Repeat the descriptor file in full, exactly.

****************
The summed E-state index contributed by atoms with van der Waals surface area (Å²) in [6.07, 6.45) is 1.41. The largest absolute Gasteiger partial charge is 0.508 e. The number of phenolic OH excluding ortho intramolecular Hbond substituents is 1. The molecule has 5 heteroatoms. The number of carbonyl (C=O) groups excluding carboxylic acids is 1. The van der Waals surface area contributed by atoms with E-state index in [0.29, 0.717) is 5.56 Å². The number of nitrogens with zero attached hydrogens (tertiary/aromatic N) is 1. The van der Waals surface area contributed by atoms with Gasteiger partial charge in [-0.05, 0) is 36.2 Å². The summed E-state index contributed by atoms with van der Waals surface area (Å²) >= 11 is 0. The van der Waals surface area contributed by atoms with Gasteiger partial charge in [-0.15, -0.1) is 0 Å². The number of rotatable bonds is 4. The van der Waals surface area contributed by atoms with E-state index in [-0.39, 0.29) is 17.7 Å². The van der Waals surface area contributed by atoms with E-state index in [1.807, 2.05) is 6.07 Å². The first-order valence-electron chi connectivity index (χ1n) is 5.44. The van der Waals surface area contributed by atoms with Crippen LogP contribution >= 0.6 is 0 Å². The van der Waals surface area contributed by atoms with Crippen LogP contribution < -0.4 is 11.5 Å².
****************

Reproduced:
The summed E-state index contributed by atoms with van der Waals surface area (Å²) in [6.07, 6.45) is 1.41. The largest absolute Gasteiger partial charge is 0.508 e. The number of phenolic OH excluding ortho intramolecular Hbond substituents is 1. The molecule has 5 heteroatoms. The number of carbonyl (C=O) groups excluding carboxylic acids is 1. The van der Waals surface area contributed by atoms with E-state index in [0.29, 0.717) is 5.56 Å². The number of nitrogens with zero attached hydrogens (tertiary/aromatic N) is 1. The van der Waals surface area contributed by atoms with Gasteiger partial charge in [-0.05, 0) is 36.2 Å². The summed E-state index contributed by atoms with van der Waals surface area (Å²) >= 11 is 0. The van der Waals surface area contributed by atoms with Gasteiger partial charge in [-0.15, -0.1) is 0 Å². The number of rotatable bonds is 4. The van der Waals surface area contributed by atoms with E-state index in [-0.39, 0.29) is 17.7 Å². The van der Waals surface area contributed by atoms with E-state index in [1.807, 2.05) is 6.07 Å². The first-order valence-electron chi connectivity index (χ1n) is 5.44. The van der Waals surface area contributed by atoms with Crippen LogP contribution >= 0.6 is 0 Å². The van der Waals surface area contributed by atoms with Crippen LogP contribution < -0.4 is 11.5 Å².